However, the nuclear nonproliferation regime—anchored by the 1968 Non-Proliferation Treaty—is weakening. India, Pakistan, and North Korea have tested the Bomb; Israel is presumed to have it as well; Iran’s ambitions are one of the world’s worst kept—and most dangerous—secrets; and other countries, including U.S. allies, are reconsidering their non-nuclear status. On top of all that, “loose nukes” could end up in the hands of non-state actors like al-Qaeda.

Peace and security depends not just on common defense but on the political and economic stability of individual countries. Conversely, abject poverty is a security challenge as well as a humanitarian one. There has been progress on that front. Despite steady growth in the world’s population, the number and percentage of desperately poor people have declined dramatically, especially in China and India. Yet the economic crisis jeopardizes that favorable trend.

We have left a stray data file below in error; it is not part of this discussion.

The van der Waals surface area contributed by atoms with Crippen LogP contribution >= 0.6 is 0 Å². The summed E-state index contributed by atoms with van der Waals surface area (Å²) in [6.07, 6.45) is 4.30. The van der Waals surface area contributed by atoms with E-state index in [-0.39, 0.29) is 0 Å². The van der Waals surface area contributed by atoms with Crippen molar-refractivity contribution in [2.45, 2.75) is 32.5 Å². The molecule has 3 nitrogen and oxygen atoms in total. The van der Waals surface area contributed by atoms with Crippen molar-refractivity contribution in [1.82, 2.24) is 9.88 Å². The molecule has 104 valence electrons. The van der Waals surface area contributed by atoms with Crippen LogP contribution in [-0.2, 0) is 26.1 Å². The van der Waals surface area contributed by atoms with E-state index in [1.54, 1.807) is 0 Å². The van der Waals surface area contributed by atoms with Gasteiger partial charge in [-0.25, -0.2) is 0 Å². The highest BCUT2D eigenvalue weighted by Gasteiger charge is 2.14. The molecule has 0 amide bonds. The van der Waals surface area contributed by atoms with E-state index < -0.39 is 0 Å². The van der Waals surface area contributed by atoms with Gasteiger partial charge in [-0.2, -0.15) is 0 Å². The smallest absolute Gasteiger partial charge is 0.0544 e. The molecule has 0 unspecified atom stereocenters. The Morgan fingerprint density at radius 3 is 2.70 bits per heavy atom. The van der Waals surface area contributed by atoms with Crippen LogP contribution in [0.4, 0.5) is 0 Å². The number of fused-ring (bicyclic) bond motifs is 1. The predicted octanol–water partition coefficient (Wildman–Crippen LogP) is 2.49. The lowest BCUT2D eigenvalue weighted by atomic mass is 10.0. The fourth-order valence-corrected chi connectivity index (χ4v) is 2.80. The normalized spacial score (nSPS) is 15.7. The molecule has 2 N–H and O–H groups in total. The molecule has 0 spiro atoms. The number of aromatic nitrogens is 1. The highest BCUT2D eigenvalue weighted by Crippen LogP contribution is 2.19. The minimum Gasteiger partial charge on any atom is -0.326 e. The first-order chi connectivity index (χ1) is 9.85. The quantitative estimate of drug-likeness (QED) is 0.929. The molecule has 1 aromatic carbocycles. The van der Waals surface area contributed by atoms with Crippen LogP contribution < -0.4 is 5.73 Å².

Then there is the ultimate mega-threat of climate change: the concentration of greenhouse gases is creeping upward toward a level that scientists believe will cause the increase in the mean temperature of the planet to trigger a perfect storm of irreversible and catastrophic consequences unless somehow checked or countered.

America’s ability to lead in addressing this daunting global agenda depends on a strong U.S. economy. Like Obama, earlier presidents were handicapped in that regard at the outset of their terms: Jimmy Carter, Ronald Reagan and Bill Clinton faced high unemployment; Carter, Reagan and Bush41 were confronted with high inflation and interest rates; Clinton had to cope with anemic growth and a staggering debt burden; Bush43 took office amidst a recession brought on by the bursting of the dot-com bubble.